Wallowing vs Self-Care or How to Find Hopeful Movement after all the Chaos

 

Don’t you love that time, after you’ve gone through something big – when activity and thinking and decisions and emotional turmoil seem like a never-ending vortex that would pull you along forever – and things become quiet again? It’s so peaceful, just sitting and letting the dust settle on your new life.

You learn to relax again. You get caught up on a season of Broadchurch. You chat on the phone. It’s so comfortable.

Maybe too comfortable, because that was a few months ago; you’re still in that same spot and the dust is piling up.

You’ve gone from allowing yourself a quiet moment of recharging your batteries to full-on hibernation, and you’re starting to feel gross. Sluggish. Your waistline is expanding and your joints complain whenever you try to move.

Did you really just go through everything you did only to end up here?!?

I so get this. Every time I’ve broken up with someone, every time I’ve moved or changed career paths, I get to a point where I just want to curl up in the comfort zone of what’s easiest. But there’s a fine line between taking a moment of self-care and wallowing.

The beauty of change – whether consciously chosen or from the rug getting ripped out from under you – is that it opens the door to opportunity. Lost your job? What a perfect time to open the shop you’ve always dreamed about. Divorced? You can fall in love again…primarily with yourself.

Yes, it’s ripe with potential! Yet, without channeling some of that potential into movement, into action, you will stagnate and go stale.

Look at the trees this time of year. They’ve been standing still and grey, quietly enduring the cold. At a certain point, the sun gets warm enough and their sap starts to flow again. Life literally pours into their branches and they’re awash with colour and communal activity. Without the sap, its limbs will rot and eventually fall off.

Ok, so your arms may not fall off, but your body will feel the lack of vibrant nourishment over time. As poor health, as weight gain, as depression.

Sure wallowing can be part of the process, but when does it start to hold you back from the next necessary steps? And how can you get back into movement when that stillness feels so good?

Recharging makes conscious choices: to watch some TV or eat a cookie or have a glass of wine while you cook dinner.

Destructive wallowing feels like those same activities are a way of avoiding how you feel; they can take over to the point of mindlessness. One cookie becomes a bag. One episode becomes a whole season in one night. The glass of wine replaces dinner.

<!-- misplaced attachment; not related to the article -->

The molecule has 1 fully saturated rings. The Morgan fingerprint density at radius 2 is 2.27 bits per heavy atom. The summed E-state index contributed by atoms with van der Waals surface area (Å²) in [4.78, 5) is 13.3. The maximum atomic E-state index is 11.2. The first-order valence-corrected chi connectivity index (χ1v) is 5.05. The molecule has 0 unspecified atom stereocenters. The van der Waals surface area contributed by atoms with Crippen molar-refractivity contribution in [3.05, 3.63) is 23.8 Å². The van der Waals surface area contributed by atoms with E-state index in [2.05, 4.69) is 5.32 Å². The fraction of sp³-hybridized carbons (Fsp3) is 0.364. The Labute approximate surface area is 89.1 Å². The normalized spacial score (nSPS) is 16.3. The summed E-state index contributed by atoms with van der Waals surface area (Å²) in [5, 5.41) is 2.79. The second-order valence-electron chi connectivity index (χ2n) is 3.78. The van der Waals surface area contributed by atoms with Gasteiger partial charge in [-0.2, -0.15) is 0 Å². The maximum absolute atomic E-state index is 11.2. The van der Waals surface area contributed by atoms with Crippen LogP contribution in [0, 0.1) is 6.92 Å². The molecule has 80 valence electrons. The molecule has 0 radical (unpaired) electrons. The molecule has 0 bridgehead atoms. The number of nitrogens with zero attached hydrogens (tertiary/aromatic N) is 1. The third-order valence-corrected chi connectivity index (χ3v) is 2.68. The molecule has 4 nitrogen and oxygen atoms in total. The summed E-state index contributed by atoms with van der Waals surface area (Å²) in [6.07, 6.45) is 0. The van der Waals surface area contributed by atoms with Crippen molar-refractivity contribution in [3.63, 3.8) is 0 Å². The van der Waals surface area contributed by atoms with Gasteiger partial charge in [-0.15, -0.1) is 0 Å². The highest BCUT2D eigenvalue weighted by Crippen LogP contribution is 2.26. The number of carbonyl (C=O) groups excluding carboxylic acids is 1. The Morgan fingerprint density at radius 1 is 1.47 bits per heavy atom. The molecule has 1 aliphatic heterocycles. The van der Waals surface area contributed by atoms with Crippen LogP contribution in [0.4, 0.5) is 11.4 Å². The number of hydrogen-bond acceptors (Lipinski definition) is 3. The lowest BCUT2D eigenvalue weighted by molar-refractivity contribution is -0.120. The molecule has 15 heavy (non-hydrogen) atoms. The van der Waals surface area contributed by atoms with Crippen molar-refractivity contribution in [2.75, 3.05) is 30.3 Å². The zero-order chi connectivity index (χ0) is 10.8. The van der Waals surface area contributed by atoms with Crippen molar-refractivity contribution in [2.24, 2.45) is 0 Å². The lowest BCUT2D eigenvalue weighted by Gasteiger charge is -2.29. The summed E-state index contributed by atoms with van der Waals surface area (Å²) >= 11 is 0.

Recharging sheds tears for all you’re leaving behind – sometimes buckets of them from so deep in your heart, you suddenly understand why you’ve felt so heavy all these months and years. When they’re done, you’re filled with energy and a capacity to now fill that space with creativity and joy.

Destructive wallowing is needy and cries out of self-pity.

Recharging mourns. Wallowing pines.

Deep down inside (sometimes ever so faintly), recharging holds the candle of hope that you will, and do, feel better.

Wallowing feels like nothing will never be good again.

Recharging stays connected to friends and family, if only internally. Wallowing is completely disconnected.

Recharging naturally shifts back into creativity and a need to move. Wallowing can get stuck.

If you’re wallowing and truly feel there’s no way out, please, get help. Call me. Call a friend. Call a therapist.

If you just need a little bit of sunshine to get the sap running again,

  • Put on your favourite music and dance.
  • Go outside and take a walk. Go for a run.
  • Think about that really great day you had a few weeks back, how you felt and what excited you.
  • Get to a yoga class or zumba.
  • Visualize a shower of sparkling white light raining down on you and washing away the grey sludge from your heart and your soul.
  • Turn the dirt and start prepping your garden for planting.

Your mother was right to send you out for fresh air & exercise. Move your body. Get outside. Connect with Nature. Connect with other people…speak about how you’ve been feeling. Breathe.

What gets you back in the game when you’d rather stay curled up in your comfort zone?

If you know anyone who’s stuck in a rut after a big shift, by all means send this along using any (or all!) of these share buttons.

The Soul of Movement

 

This isn’t about telling you to do more physical activity.

You should know that I’m not the kind of gal who’s going to tell you to eat less and move more, to move for the sake of moving.

Yes, I’m gonna tell you to get your body in gear. But I want you to know why you’re doing it and which types of movement will serve you best.

Stating the Obvious

Let’s get this part out of the way:

If you change nothing else in your life, but add a half hour of physical activity 5-6 times a week, you’ll lose weight. Even if the number on the scale doesn’t budge much at first, notice the fit of your favourite jeans or the way your dresses fall as your body composition shifts.

Articles and studies abound in the ways that exercise will boost prevention, management and healing of many disease conditions. Stabilize blood sugar, improve bone density, circulation and digestion, lift depression and ease anxiety – all as if from a magic pill. If you want the details on any of these concepts, by all means, Google away!